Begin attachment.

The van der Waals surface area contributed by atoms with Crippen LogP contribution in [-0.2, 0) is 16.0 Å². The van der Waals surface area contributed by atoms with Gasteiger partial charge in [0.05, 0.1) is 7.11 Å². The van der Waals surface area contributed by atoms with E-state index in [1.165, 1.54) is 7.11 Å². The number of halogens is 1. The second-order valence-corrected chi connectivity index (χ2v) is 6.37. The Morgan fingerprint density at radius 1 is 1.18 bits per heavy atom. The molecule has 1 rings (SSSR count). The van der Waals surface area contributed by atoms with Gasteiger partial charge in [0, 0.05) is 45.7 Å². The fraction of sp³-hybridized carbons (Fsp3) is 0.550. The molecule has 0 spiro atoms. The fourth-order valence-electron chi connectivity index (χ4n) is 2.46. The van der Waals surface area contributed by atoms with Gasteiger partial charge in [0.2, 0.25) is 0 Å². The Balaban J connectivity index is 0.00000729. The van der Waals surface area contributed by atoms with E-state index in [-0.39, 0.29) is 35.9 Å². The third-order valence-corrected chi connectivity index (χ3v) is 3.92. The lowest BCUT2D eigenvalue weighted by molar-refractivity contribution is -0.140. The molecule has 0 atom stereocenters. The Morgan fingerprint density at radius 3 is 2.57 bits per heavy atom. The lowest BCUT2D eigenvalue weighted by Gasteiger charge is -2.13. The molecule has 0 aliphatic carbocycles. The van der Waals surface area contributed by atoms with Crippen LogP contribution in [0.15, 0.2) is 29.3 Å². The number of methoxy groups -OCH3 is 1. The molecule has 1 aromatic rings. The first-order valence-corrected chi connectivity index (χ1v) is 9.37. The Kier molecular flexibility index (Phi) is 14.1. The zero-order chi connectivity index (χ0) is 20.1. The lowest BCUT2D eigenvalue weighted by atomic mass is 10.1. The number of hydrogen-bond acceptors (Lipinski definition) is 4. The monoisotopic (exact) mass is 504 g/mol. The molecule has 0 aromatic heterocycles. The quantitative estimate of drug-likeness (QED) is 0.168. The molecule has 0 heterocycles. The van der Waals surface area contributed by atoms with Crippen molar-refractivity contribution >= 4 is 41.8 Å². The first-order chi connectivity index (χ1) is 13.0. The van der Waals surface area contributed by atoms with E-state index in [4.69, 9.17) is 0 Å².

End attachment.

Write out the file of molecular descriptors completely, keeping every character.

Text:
The van der Waals surface area contributed by atoms with Crippen LogP contribution in [-0.2, 0) is 16.0 Å². The van der Waals surface area contributed by atoms with Gasteiger partial charge in [0.05, 0.1) is 7.11 Å². The van der Waals surface area contributed by atoms with E-state index in [1.165, 1.54) is 7.11 Å². The number of halogens is 1. The second-order valence-corrected chi connectivity index (χ2v) is 6.37. The Morgan fingerprint density at radius 1 is 1.18 bits per heavy atom. The molecule has 1 rings (SSSR count). The van der Waals surface area contributed by atoms with Gasteiger partial charge in [0, 0.05) is 45.7 Å². The fraction of sp³-hybridized carbons (Fsp3) is 0.550. The molecule has 0 spiro atoms. The fourth-order valence-electron chi connectivity index (χ4n) is 2.46. The van der Waals surface area contributed by atoms with Gasteiger partial charge in [0.2, 0.25) is 0 Å². The Balaban J connectivity index is 0.00000729. The van der Waals surface area contributed by atoms with E-state index in [-0.39, 0.29) is 35.9 Å². The third-order valence-corrected chi connectivity index (χ3v) is 3.92. The lowest BCUT2D eigenvalue weighted by molar-refractivity contribution is -0.140. The molecule has 0 atom stereocenters. The Morgan fingerprint density at radius 3 is 2.57 bits per heavy atom. The lowest BCUT2D eigenvalue weighted by Gasteiger charge is -2.13. The molecule has 0 aliphatic carbocycles. The van der Waals surface area contributed by atoms with Crippen LogP contribution in [0.15, 0.2) is 29.3 Å². The number of methoxy groups -OCH3 is 1. The molecule has 1 aromatic rings. The first-order valence-corrected chi connectivity index (χ1v) is 9.37. The Kier molecular flexibility index (Phi) is 14.1. The zero-order chi connectivity index (χ0) is 20.1. The lowest BCUT2D eigenvalue weighted by atomic mass is 10.1. The number of hydrogen-bond acceptors (Lipinski definition) is 4. The monoisotopic (exact) mass is 504 g/mol. The molecule has 0 aromatic heterocycles. The quantitative estimate of drug-likeness (QED) is 0.168. The molecule has 0 heterocycles. The van der Waals surface area contributed by atoms with Crippen molar-refractivity contribution >= 4 is 41.8 Å². The first-order chi connectivity index (χ1) is 13.0. The van der Waals surface area contributed by atoms with E-state index in [4.69, 9.17) is 0 Å².